I love Jewish amulets. Hamsas, red string bracelets, key chains with the traveler’s prayers, evil-eye pendants… I simply can’t have enough of them.
The amulet was apparently sent to Kardashian by LA-based jewelry designer Jacquie Aiche — possibly because she knew that the mega-famous reality star was facing a rocky time and an impending divorce from rapper and former presidential candidate Kanye West.
Accompanying the amulet was some sort of pamphlet, headlined with the word “Blessev” — in English, but using Hebrew letters to spell the word — a personal pet peeve of mine. (Many observers spent a considerable amount of time trying to decode the Hebrew, only to realize the word was in English. If you read the Hebrew letters in the same order, by the way, it would say kraplerafa — obviously, not a word.) The text instructed the amulet’s owner to find a “quiet and comfortable place,” and to “focus on your wishes an [sic] aspirations.”
What came next, however, made my head explode.
— Mordechai Lightstone (@Mottel) January 19, 2021
The note urged the amulet owner to chant “na nach nachma nachman meouman” silently or out loud for 15 minutes each day and “watch your miracle unfold.”
Now, growing up in Israel, this “na-nach” line is very familiar to me — and it’s definitely not something I associate with the Goop-y, Moon Juice-drinking, New Age-y crowd that this amulet seems to be marketed towards. (Hey, no judgment! I spend way too much money on ingredients for my homemade smoothies.)
It’s a phrase you find graffitied all over Israel, and it’s something frequently heard blasting from speakers, as crowds of Hasidic men climb onto the roofs of their vans and enthusiastically dance while stopped at an intersection. These men, members of a subset of a subset of Hasidim — more on that below — are known as Na Nachs (nanachim in Hebrew). And yes, it’s also a line found on amulets, though in Israel they’d set you back about $30, whereas Aiche’s versions range from $225 to $615.
The amulet on Kardashian’s Instagram is part of Aiche’s “Blessev” collection, which is a collaboration between the designer (whose father was an Egyptian Jew), and Sylvain Sellam, a Jewish mystic from France. The name, “Blesslev” — which is a combination of the word “bless” and the Hebrew word for “heart,” lev — is an allusion to the Breslov Hasidim, a Hasidic sect that follows the teachings of Rabbi Nachman of Breslov, who died in 1810 at age 38. Nachman was the great-grandson of the Baal Shem Tov, the founder of Hasidism.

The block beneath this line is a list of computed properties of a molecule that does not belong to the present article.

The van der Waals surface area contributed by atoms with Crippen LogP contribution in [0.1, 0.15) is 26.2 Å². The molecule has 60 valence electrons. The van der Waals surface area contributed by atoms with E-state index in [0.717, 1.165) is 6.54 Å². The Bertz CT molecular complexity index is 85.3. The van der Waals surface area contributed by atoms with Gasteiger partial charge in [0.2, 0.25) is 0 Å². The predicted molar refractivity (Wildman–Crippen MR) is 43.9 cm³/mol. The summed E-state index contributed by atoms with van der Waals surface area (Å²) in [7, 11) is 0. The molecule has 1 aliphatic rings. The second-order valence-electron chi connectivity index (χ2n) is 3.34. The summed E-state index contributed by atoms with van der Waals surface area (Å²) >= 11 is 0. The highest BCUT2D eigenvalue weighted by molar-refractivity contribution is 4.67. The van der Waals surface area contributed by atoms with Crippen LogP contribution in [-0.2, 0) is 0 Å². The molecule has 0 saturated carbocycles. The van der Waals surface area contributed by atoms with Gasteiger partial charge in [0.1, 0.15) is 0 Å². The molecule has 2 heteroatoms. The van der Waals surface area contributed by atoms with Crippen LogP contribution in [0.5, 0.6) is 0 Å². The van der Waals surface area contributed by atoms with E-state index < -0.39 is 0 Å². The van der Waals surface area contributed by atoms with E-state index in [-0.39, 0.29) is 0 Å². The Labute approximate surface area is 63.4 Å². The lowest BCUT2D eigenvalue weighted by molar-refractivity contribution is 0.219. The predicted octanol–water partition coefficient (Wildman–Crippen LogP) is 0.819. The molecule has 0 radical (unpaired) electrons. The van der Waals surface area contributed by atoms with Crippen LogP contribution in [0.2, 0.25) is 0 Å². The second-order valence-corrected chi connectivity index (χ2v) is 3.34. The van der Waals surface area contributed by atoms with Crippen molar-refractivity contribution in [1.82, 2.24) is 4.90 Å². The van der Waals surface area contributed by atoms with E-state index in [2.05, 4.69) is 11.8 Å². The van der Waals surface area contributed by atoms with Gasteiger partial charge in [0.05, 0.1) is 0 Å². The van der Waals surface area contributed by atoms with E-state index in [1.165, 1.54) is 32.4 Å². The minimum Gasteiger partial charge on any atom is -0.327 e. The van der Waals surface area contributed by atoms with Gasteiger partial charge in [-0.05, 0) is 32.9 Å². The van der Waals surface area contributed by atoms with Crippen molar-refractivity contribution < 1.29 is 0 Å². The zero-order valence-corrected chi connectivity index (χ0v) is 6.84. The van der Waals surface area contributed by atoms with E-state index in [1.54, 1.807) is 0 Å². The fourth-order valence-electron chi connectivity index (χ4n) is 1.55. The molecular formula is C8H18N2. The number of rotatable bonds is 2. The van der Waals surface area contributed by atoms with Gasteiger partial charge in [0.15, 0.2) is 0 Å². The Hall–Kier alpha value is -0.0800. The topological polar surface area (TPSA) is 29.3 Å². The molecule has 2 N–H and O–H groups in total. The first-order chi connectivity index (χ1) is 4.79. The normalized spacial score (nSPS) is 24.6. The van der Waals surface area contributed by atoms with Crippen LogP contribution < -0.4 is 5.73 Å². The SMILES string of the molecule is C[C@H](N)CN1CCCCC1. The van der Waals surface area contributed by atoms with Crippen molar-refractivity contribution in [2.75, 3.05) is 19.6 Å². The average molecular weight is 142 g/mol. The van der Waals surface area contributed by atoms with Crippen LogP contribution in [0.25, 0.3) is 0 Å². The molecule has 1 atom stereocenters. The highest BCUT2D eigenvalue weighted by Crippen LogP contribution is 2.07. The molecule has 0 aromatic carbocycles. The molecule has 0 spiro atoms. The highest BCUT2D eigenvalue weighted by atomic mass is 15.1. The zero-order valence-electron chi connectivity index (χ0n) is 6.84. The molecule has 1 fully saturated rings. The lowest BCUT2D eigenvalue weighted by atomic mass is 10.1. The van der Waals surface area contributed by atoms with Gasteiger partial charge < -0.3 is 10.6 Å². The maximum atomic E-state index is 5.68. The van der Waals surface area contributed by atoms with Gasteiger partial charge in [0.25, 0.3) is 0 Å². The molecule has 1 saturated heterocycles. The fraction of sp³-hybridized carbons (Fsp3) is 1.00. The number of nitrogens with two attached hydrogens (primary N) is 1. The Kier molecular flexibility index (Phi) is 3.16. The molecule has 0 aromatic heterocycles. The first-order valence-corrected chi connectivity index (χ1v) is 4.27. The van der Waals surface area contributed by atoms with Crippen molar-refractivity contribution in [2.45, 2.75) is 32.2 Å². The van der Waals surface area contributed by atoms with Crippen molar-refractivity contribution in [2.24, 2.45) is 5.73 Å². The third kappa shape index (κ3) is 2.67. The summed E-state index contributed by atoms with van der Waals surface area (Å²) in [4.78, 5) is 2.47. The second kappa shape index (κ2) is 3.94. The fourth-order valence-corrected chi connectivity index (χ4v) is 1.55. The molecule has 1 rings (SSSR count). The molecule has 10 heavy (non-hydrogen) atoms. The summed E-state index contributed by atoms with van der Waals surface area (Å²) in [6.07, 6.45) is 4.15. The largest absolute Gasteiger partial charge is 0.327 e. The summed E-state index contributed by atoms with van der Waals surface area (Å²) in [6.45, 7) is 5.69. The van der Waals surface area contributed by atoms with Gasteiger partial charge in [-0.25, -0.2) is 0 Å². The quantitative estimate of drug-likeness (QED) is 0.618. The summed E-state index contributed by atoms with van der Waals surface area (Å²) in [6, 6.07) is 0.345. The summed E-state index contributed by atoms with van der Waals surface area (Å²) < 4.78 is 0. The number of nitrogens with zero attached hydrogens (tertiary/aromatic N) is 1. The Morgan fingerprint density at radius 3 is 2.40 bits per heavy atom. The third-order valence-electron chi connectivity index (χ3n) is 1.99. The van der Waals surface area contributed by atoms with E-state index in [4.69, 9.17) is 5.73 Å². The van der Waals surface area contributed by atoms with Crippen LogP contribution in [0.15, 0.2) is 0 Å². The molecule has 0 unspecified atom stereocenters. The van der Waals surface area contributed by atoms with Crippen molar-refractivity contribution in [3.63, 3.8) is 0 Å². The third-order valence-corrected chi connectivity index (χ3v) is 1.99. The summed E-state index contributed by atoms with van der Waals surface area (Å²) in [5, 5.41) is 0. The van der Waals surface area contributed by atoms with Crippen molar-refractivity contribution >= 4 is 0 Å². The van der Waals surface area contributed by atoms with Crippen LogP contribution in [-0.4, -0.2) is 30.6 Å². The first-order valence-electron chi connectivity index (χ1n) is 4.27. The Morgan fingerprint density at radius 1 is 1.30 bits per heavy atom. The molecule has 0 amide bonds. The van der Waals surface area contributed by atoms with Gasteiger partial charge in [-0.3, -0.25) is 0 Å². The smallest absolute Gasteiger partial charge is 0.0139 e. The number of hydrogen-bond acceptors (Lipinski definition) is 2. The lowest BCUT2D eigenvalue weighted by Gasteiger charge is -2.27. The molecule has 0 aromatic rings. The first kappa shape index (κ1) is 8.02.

As it happens, the famous “na nach” line was actually never spoken by Nachman himself. As the story goes, Rabbi Yisroel Ber Odesser claims to have received a “Letter from Heaven” from Nachman — more than a century after his death — that included the iconic phrase, which he claimed would heal the world’s suffering.
Due to these dubious origins, not all Breslov followers use or believe in the mantra. Generally speaking, though, the Breslov sect is quite a passionate and devout one, and their annual pilgrimages to the rabbi’s grave in Uman, Ukraine, have become quite famous — or, rather, infamous during the time of coronavirus. (The show Mekimi which you can stream on Amazon Prime, is based on the life story of Israeli writer Noa Yaron Dayan, who converted to be the Breslov sect.)
Whatever your feelings about all of this, it’s clear that the Breslovs and their traditions cannot be neatly summed up with this one, fancily marketed line — which, I should note, is sold alongside an $815 ring that says “Fuck” and a $3,250 dagger cross necklace (and also some seriously gorgeous, if hella expensive, hamsa necklaces).
It’s funny to see the “na nach” mantra on the Instagram of one of the most followed celebrities in the world. It’s not likely that Kardashian will ever know much about the teachings of Rabbi Nachman. The Blesslev marketing materials do not seem to acknowledge the phrase’s Hasidic, Jewish origins. Instead, it’s labeled “kabbalistic,” which some would argue is a term used to… dare I say?… appropriate some Jewish customs, or at least detach them from their very Jewish roots.
We can’t know if the amulet and Jewish mantra will do much of anything to help Kardashian in her reported divorce from West. Fortunately, however, she has another Jewish guru to lean on: badass divorce lawyer-to-the-stars, Laura Wasser. You may have watched a fictionalized version of her in A Marriage Story. Wasser represented Kardashian in her previous divorce from Kris Humphries, and while she comes at a much higher price-point than the Blesslev amulets, she is a confirmed miracle worker.
Header image by Axelle/Bauer-Griffin/FilmMagic